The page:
Evaluation of Stopping Rules for Audiological Ascending Test Procedures Using Computer Simulations Stopping rules for ascending audiological test procedures were evaluated by Monte Carlo simulation. The stopping rules differed in the minimum number of responses required at a level, whether these responses occurred on half or a majority of the ascending series, and whether all or only the most recent ascending series ... Research Article
Research Article  |   June 01, 1989
Evaluation of Stopping Rules for Audiological Ascending Test Procedures Using Computer Simulations
 
Author Affiliations & Notes
  • Lynne Marshall
    Naval Submarine Base New London, Groton CT
  • Thomas E. Hanna
    Naval Submarine Base New London, Groton CT
Article Information
Research Articles
Research Article   |   June 01, 1989
Evaluation of Stopping Rules for Audiological Ascending Test Procedures Using Computer Simulations
Journal of Speech, Language, and Hearing Research, June 1989, Vol. 32, 265-273. doi:10.1044/jshr.3202.265
History: Received February 1, 1988 , Accepted August 16, 1988
 
Journal of Speech, Language, and Hearing Research, June 1989, Vol. 32, 265-273. doi:10.1044/jshr.3202.265
History: Received February 1, 1988; Accepted August 16, 1988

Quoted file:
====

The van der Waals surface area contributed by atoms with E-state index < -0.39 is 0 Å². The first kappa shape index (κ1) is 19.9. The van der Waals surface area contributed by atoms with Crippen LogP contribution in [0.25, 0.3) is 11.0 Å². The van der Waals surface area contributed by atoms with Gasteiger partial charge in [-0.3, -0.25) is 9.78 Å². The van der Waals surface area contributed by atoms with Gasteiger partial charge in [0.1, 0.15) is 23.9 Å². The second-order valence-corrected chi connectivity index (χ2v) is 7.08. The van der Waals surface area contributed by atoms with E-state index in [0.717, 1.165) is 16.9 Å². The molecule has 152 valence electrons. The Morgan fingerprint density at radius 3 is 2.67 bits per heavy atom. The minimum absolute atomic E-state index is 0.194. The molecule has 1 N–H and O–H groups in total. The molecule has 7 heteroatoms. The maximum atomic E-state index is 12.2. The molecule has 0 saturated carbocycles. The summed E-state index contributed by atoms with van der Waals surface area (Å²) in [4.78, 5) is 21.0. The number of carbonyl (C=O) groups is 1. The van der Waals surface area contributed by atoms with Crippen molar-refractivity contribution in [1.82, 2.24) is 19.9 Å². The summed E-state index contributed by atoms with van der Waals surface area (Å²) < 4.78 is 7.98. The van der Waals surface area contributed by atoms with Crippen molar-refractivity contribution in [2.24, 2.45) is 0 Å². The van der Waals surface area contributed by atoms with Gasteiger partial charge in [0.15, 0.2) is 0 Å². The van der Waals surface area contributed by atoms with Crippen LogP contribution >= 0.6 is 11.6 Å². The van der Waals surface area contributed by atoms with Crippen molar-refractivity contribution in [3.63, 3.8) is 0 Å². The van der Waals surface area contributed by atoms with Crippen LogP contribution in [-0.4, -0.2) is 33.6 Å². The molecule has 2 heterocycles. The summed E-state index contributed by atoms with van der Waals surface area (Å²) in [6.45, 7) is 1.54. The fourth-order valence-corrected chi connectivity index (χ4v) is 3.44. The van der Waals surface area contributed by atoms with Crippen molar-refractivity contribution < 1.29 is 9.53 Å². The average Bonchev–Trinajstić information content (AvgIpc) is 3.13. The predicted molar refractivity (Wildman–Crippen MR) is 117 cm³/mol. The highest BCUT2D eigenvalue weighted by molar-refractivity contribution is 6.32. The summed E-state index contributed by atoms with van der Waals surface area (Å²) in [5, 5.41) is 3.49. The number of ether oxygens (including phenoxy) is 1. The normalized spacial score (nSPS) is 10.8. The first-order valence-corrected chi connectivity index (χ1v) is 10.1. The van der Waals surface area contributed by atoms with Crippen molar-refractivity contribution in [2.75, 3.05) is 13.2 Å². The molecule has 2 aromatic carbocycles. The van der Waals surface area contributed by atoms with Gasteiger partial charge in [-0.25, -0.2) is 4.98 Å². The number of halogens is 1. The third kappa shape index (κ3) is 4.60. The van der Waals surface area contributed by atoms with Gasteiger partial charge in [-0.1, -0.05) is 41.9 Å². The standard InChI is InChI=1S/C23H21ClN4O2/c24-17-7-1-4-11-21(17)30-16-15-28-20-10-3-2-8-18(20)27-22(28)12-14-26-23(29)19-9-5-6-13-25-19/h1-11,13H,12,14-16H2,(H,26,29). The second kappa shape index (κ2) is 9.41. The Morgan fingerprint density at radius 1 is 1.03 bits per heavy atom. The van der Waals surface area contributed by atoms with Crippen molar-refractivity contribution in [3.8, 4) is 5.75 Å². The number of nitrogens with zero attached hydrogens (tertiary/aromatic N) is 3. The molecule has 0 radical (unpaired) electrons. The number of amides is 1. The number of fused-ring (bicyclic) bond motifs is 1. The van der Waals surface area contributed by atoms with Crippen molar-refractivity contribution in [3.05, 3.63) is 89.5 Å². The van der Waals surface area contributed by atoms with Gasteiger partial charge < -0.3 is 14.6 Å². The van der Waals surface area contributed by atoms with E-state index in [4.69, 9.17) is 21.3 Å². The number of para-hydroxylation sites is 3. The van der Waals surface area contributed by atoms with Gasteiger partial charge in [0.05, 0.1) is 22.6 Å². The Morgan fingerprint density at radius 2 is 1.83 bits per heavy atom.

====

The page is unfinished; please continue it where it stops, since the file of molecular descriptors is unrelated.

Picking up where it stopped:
Stopping rules for ascending audiological test procedures were evaluated by Monte Carlo simulation. The stopping rules differed in the minimum number of responses required at a level, whether these responses occurred on half or a majority of the ascending series, and whether all or only the most recent ascending series were considered. For all procedures, shallow psychometric function slopes yielded estimated thresholds closer to the level giving 50% detection than did steeper slopes, which yielded estimated thresholds roughly 2.5 dB above the level corresponding to 50% on the psychometric function. Shallow slopes also resulted in decreased reliability across threshold measurements, an increased number of trials required for threshold estimates, and a higher proportion of measurements that had to be repeated. Stopping rules using a two-response criterion were faster than those using a three-response criterion, with only a small decrease in reliability. Among stopping rules using the same number of responses for criterion, differences were seen primarily in efficiency for shallow slopes, particularly for procedures using a three-response rather than a two-response criterion for stopping. Results from these simulations should be useful to standards groups.

Order a Subscription
Pay Per View
Entire Journal of Speech, Language, and Hearing Research content & archive
24-hour access
This Article
24-hour access